Where to Invade Next movie full length review - a call to expand America's consciousness - with some laughs!
I was angry for many parts of Where to Invade Next. It wasn't at Michael Moore, though I'm sure that if people come in who already have a predisposition or strong feelings about the man then it will come out that way, and this certainly won't change that.
If anything, on paper, this premise is the kind that would likely make US conservatives froth at the mouth: Michael Moore goes around to various European countries (and Tunisia, in North Africa) to "invade" their lands so he can find really, really good ideas and bring them back to the United States so we can claim them as our own. It's not really a spoiler to say that, ultimately, what Moore finds is that it's like a Wizard of Oz thing: we could go home all along; that is to say, we as Americans *could* have a lot of these nifty things like good education for young people (and healthy/nutritious meals for lunch), sensible drug policy and treatment in place of automatic imprisonment (and better prisons that), fair and equal treatment for women in the workplace, paid (!) vacation and maternity leave, and so on and so on and on. The point is, Moore is challenging that America is (gasp) not great right now; it's a critical analysis, and yet...
It's not to say every single idea that Moore comes across here America came up with first, but one of the surprising things, and what made me angry for good chunks of it, is that America came up with things like strong unions and worker rights in the late 19th and early 20th centuries, and it's in our own 8th amendment to not have cruel and unusual punishment for prisoners. There's so much here that one can find that it probably merits a second viewing, but the first impression is something like full-blown consciousness expansion: like, THIS is what we COULD have? Moore seems as surprised as his audience might be, despite the fact that he probably (no, quite likely) knows this stuff before going in to interviews. Then again that president from Slovakia, sorry, no it's Slovenia...
One of the things that Mark Twain once said, which has been a lot of Moore's mantra through his 25-plus film career, is, "I love America more than any other country in this world, and, exactly for this reason, I insist on the right to criticize her perpetually." No fiercer has Moore been critical than in this film - or, I should say, in such a package that has so many ideas. If there's something I would criticize the movie for it's that it could have done with being longer, as a mini-series for example. But Moore gets a lot done in 119 minutes and it doesn't feel long or drawn out - just when you think Germany and how it presents itself as an example of, say, teaching its young about the holocaust and with constant, blistering reminders (unlike the US, by and large, with slavery and Native American decimations), then we get to Norway and it takes on a whole other dimension with the prison system.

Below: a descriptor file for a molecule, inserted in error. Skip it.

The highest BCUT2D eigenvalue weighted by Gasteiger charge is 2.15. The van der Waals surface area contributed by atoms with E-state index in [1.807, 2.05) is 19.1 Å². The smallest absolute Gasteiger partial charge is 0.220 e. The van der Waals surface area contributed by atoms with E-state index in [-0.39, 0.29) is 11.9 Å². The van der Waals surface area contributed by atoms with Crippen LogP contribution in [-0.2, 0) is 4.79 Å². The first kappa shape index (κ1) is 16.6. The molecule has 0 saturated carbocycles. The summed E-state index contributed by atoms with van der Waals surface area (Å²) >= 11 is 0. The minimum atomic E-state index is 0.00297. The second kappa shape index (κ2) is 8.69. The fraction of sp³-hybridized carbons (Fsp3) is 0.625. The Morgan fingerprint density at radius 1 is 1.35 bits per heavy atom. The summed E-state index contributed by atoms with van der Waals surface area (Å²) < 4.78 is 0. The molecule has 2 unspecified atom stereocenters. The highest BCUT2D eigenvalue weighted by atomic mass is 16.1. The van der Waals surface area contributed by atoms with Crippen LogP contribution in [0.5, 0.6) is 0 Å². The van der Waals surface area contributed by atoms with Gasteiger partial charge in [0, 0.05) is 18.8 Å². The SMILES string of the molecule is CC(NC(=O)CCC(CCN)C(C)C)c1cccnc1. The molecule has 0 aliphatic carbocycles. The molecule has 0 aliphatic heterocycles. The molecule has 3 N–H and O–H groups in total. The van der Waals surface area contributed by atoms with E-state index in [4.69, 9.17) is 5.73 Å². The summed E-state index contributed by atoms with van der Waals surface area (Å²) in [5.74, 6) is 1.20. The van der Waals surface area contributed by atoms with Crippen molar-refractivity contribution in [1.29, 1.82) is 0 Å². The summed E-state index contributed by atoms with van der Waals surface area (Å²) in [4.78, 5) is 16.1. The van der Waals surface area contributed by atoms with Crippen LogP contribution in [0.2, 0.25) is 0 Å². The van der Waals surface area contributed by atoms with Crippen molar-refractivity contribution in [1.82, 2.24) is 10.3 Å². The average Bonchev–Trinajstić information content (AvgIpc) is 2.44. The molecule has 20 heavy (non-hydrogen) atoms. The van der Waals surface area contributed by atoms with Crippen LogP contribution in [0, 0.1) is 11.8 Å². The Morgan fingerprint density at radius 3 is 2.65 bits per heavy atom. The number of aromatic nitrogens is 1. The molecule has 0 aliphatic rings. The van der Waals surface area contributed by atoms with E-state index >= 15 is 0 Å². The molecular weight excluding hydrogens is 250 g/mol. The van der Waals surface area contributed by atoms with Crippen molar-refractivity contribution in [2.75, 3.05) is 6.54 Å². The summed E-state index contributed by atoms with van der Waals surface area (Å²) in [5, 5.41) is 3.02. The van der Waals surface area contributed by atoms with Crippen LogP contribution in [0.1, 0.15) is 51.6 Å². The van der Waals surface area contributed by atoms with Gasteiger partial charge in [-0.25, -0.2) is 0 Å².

Moore may be optimistic ultimately, taking from all of these citizens and workers and businessmen and lawyers and, yes, women who run major companies in places like Iceland, that there has to be another way to find some good with the American system. I do wish that Moore had pointed out a little more distinctly the underlying difference (or a major one) between America and Europe being religious fervor with politicians and (some of) the public - at best we get a glimpse via the abstinence portion with a Rick Perry clip - but that will be something some may see and some won't. Of course Moore pick and chooses his targets, and he says up front that he knows these countries have their not-so-good qualities; I'm sure you can look up all the problems these countries have (i.e. France with its turmoil with Muslim immigrants), not to mention it's just slightly dated now due to this being made before the (as of now current) crisis with Syrian refugees. That's what a filmmaker does, and he does his picking and choosing with a skill that shows a lifetime of work as a filmmaker and entertainer.
I don't know how many people will see the move in its initial run - it has some buzz but nowhere near Moore at his height with Fahrenheit 9/11 (it's easier to catch the zeitgeist when you make films about notorious school shootings and the worst president in a hundred years), and yet it may be his magnum opus, the work that encapsulates a lot of what this man has put together through his films and television shows. And it's not all some slog of a lecture; Where to Invade Next is loaded with great bursts of humor and jokes, sometimes spur of the moment, other times with Moore's knack for montage and juxtaposition of clips, or just text like when he introduces certain countries. I do hope it gets a wide audience as it is a movie meant for everybody - it's criticism in the great Twain tradition of loving a country so much you can't help but yell, with cinematic grammar, how wrong it's strayed in economy, education, health, justice, equality and unions and so on.